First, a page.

- It. Saves. Money. Cha-ching. Landing an earned local media placement means you can save money on advertising during the conference. Advertising can be expensive, especially if you’re trying to reach a large audience and earned media is “free,” minus the budget to work with a public relations professional to help craft, pitch and place the opportunity. Bonus? Earned media is often more valuable than paid advertising because it comes from a trusted source and is seen as more credible by consumers.
- Brand awareness. Awareness implies the extent to which a brand is recognized by potential customers and the extent to which it is associated with a particular set of attributes. This is essential to helping your businesses attract new customers, increase sales and build loyalty. If you want to stand out in a crowded conversation during a large conference and 1) aren’t getting interest from prominent media outlets in attendance, or 2) don’t see an opportunity for on-site event coverage, local media is your best bet.
Now that you understand why it is important, it is important to work with a local public relations agency to make it happen.
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Work with a local market public relations agency
It is important to reach out at least 30 to 60 days before your event. You’ll need time to vet and verify the agency, negotiate contract terms and allow them time to package and pitch your stories strategically. Working with a local partner means they already have local media connections, understand the community and increase the chances of your media placement. This team will also help you maximize the earned placement during and after the event to ensure you get as much value as possible. One highly credible local media placement may outshine any trade-specific coverage on-site or maybe the essential “partner” press needed to achieve your event media goals.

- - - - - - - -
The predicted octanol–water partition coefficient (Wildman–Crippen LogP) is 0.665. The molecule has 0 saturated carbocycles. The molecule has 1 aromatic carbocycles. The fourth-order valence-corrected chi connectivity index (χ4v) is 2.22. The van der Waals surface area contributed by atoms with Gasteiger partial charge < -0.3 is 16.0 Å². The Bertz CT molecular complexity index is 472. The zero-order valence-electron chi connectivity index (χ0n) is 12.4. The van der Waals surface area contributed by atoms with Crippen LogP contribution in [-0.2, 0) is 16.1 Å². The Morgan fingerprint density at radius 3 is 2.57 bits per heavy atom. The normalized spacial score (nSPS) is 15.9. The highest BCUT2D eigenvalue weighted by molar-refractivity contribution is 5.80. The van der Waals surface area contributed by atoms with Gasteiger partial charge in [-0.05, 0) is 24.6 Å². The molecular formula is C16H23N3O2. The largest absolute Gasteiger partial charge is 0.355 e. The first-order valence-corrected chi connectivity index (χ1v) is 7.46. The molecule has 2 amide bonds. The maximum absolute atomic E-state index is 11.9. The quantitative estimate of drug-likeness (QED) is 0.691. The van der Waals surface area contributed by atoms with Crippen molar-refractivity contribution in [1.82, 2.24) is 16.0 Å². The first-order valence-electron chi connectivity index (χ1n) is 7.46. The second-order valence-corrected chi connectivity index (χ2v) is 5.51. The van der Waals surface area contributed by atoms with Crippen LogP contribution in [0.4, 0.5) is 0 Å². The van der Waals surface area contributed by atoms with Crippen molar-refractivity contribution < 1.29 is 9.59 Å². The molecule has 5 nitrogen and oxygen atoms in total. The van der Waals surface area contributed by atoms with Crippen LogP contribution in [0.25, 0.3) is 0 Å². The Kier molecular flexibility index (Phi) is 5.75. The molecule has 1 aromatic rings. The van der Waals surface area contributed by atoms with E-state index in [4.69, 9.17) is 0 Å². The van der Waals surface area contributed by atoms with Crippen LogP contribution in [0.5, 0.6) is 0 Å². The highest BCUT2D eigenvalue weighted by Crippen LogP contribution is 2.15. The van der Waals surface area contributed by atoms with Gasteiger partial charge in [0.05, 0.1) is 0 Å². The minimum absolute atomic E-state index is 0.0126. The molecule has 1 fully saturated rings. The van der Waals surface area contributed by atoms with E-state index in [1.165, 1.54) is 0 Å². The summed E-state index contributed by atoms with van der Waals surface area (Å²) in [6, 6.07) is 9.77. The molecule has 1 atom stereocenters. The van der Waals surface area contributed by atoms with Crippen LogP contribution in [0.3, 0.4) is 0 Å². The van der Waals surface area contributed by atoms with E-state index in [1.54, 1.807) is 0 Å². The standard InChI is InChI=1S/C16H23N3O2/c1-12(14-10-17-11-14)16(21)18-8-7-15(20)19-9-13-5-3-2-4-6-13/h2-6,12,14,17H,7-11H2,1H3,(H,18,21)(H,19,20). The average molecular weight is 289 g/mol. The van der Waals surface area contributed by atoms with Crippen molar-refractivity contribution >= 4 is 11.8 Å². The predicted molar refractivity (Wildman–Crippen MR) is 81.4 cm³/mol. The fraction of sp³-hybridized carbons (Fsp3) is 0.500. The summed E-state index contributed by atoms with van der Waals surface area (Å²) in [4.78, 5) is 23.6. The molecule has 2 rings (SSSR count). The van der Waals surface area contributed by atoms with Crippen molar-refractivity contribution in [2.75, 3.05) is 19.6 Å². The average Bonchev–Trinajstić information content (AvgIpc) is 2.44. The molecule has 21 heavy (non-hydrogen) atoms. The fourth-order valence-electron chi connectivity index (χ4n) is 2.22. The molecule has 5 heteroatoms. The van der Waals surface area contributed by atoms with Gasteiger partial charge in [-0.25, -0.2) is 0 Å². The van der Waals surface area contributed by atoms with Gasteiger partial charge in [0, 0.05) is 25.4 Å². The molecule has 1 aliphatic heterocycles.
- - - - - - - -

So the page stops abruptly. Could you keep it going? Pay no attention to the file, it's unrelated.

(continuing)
How to find the right local agency?
- Do your research. Utilize personal connections, Linkedin and general searches to identify agencies. You can also look at previous event press releases to see if other companies or competitors worked with a local agency. It’s essential to do your research and find one that is a good fit for your business.
- Meet with the agency. Once you’ve narrowed your choices, meet with the agency to discuss your needs and goals. This will help you to determine if they are the right fit for your business.
- Develop your “go local” strategy. Once you’ve decided to work with an agency, be sure to get everything in writing, including the scope of work, the fees, and the deliverables.
- Understand expectations. Be sure to communicate your expectations to the agency from the start. Even if securing a single local media placement is the goal, you may want them to manage the entire event-specific public relations, develop an earned, owned and paid media strategy to leverage secure placements and build additional trade media relationships on your behalf.
This story originally appeared on Entrepreneur